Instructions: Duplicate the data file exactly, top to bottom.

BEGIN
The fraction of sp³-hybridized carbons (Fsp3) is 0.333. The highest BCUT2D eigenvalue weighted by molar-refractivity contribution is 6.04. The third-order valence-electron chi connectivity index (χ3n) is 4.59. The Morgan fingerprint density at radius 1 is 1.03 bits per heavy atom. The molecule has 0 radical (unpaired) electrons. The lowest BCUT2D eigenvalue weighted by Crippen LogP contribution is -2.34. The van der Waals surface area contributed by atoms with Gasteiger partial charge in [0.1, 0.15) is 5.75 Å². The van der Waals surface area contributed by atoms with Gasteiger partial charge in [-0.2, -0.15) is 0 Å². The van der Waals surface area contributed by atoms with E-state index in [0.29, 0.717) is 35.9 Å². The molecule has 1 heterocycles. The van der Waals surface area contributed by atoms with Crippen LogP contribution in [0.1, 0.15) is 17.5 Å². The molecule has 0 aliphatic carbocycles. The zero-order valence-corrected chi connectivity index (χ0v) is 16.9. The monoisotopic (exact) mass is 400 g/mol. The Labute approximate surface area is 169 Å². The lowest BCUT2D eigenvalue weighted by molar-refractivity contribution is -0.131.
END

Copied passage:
The fraction of sp³-hybridized carbons (Fsp3) is 0.333. The highest BCUT2D eigenvalue weighted by molar-refractivity contribution is 6.04. The third-order valence-electron chi connectivity index (χ3n) is 4.59. The Morgan fingerprint density at radius 1 is 1.03 bits per heavy atom. The molecule has 0 radical (unpaired) electrons. The lowest BCUT2D eigenvalue weighted by Crippen LogP contribution is -2.34. The van der Waals surface area contributed by atoms with Gasteiger partial charge in [0.1, 0.15) is 5.75 Å². The van der Waals surface area contributed by atoms with Gasteiger partial charge in [-0.2, -0.15) is 0 Å². The van der Waals surface area contributed by atoms with E-state index in [0.29, 0.717) is 35.9 Å². The molecule has 1 heterocycles. The van der Waals surface area contributed by atoms with Crippen LogP contribution in [0.1, 0.15) is 17.5 Å². The molecule has 0 aliphatic carbocycles. The zero-order valence-corrected chi connectivity index (χ0v) is 16.9. The monoisotopic (exact) mass is 400 g/mol. The Labute approximate surface area is 169 Å². The lowest BCUT2D eigenvalue weighted by molar-refractivity contribution is -0.131.